Good Morning. Everyday all across the world, American diplomats and civilians work tirelessly to advance the interest and values of our nation.
Often, they are away from their families, sometimes in great, great danger.
Yesterday, four of these extraordinary Americans were killed in an attack on our diplomatic post in Benghazi. Among those killed was our Ambassador Chris Stevens, as well as his Foreign Service Officer Sean Smith.
We are still notifying the families of the others who were killed and today the American people stand united in holding the families of the four Americans in our thoughts and in our prayers.
The United States condemns, in the strongest terms this outrageous and shocking attack. We’re working with the government of Libya to secure our diplomats. I’ve also directed my administration to increase our security at diplomatic posts around the world.
And make no mistake, we will work with the Libyan government to bring to justice the killers who attacked our people. Since our founding, the United States has been a nation that respects all faiths.
We reject all efforts to denigrate the religious beliefs of others. But there is absolutely no justification to this type of senseless violence. None.
The world must stand together to unequivocally reject these brutal acts. Already, many Libyans have joined us in doing so,
and this attack will not break the bonds between the United States and Libya.
Libyan security personnel fought back against the attackers alongside Americans. Libyans helped some of our diplomats find safety, and they carried Ambassador Stevens’ body to the hospital, where we tragically learned that he had died.
It’s especially tragic that Chris Stevens died in Benghazi because it is a city that he helped to save. At the height of the Libyan revolution Chris led our diplomatic post in Benghazi.
With characteristic skill, courage and resolve he built partnerships with Libyan revolutionaries and helped them as they planned to build a new Libya.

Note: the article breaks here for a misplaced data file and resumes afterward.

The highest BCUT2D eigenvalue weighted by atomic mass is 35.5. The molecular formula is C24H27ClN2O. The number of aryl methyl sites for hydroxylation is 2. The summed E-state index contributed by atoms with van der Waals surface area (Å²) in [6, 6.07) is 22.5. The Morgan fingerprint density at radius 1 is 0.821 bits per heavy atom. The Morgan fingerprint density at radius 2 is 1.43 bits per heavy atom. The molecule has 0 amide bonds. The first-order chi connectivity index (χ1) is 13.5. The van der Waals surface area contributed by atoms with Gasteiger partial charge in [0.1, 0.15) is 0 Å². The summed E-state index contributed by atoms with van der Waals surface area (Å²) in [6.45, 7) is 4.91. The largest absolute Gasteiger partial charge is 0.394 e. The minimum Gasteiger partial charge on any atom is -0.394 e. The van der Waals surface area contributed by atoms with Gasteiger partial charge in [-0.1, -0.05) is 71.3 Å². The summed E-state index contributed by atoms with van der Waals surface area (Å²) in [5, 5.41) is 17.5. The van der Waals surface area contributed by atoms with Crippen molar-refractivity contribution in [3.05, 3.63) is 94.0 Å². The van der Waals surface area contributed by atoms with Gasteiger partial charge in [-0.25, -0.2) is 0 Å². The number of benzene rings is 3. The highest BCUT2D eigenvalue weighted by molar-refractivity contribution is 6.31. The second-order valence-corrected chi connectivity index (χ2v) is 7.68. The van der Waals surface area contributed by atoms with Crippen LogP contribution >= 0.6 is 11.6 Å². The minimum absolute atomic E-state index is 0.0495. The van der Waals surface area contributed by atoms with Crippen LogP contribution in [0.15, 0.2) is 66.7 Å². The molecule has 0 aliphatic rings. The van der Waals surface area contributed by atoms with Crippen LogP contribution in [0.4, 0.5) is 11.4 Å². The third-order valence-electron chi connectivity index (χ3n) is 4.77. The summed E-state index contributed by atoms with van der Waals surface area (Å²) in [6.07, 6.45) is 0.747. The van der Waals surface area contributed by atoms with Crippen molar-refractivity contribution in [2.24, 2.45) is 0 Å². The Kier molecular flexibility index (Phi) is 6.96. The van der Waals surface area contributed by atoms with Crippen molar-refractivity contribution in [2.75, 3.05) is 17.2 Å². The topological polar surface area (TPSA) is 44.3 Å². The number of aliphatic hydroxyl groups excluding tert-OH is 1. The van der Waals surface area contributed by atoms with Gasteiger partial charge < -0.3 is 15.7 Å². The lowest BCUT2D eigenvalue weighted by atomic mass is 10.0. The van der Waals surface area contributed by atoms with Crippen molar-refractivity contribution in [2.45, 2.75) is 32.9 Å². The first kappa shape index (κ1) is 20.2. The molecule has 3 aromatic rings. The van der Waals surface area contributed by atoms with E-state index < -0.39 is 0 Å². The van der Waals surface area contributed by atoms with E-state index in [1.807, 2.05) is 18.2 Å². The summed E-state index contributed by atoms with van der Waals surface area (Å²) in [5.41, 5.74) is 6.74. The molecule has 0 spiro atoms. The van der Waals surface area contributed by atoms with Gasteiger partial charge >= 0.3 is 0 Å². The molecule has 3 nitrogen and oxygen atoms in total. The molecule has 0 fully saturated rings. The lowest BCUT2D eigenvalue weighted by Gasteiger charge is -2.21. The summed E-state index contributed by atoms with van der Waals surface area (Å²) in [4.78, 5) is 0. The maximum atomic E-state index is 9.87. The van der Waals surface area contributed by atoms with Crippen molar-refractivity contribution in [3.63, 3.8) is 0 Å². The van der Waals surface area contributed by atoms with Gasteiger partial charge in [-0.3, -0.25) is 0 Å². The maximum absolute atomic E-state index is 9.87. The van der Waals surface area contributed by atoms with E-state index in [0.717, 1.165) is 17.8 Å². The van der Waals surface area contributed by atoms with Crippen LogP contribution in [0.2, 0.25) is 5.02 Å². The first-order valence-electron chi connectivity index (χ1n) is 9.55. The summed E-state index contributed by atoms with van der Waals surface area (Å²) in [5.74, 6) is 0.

When the Gadhafi regime came to an end Chris was there to serve as our ambassador to the new Libya, and he worked tirelessly to support this young democracy. And I think both Secretary Clinton and I have relied deeply on his knowledge of the situation on the ground there.
He was a role model to all who worked with him and to the young diplomats who aspire to walk in his footsteps.
Along with his colleagues, Chris died in a country that is still striving to emerge from the recent experience of war. And today the loss of these four Americans is fresh, but ourmemories of them linger on.
I have no doubt that their legacy will live on through the work that they did far from our shores and in the hearts of those who loved them back home.
Of course, yesterday was already a painful day for our nation as we marked the solemn memory of the 9/11 attacks. We mourn with the families who were lost on that day. I visited the graves of troops who made the ultimate sacrifice in Iraq and Afghanistan at the hallowed grounds of Arlington Cemetery, and had the opportunity to say thank you and visit some of our wounded warriors at Walter Reed. And then last night we learned the news of this attack in Benghazi.
As Americans let us never, ever forget that our freedom is only sustained because there are people who are willing to fight for it, to stand up for it, and in some cases lay down their lives for it. Our country is only as strong as the character of our people and the service of those, both civilian and military, who represent us around the globe.
No acts of terror will ever shake the resolve of this great nation, alter that character or eclipse the light of the values that we stand for.
Today we mourn for more Americans who represent the very best of the United States of America. We will not waver in our commitment to see that justice is done for this terrible act. And make no mistake, justice will be done.
But we also know that the lives these Americans led stand in stark contrast to those of their attackers. These four Americans stood up for freedom and human dignity. They should give every American great pride in the country that they served, and the hope that our flag represents to people around the globe who also yearn to live in freedom and with dignity.
We grieve with their families, but let us carry on their memory and let us continue their work in seeking a stronger America and a better world for all of our children. Thank you. May God bless the memory of those we lost, and may God bless the United States of America.”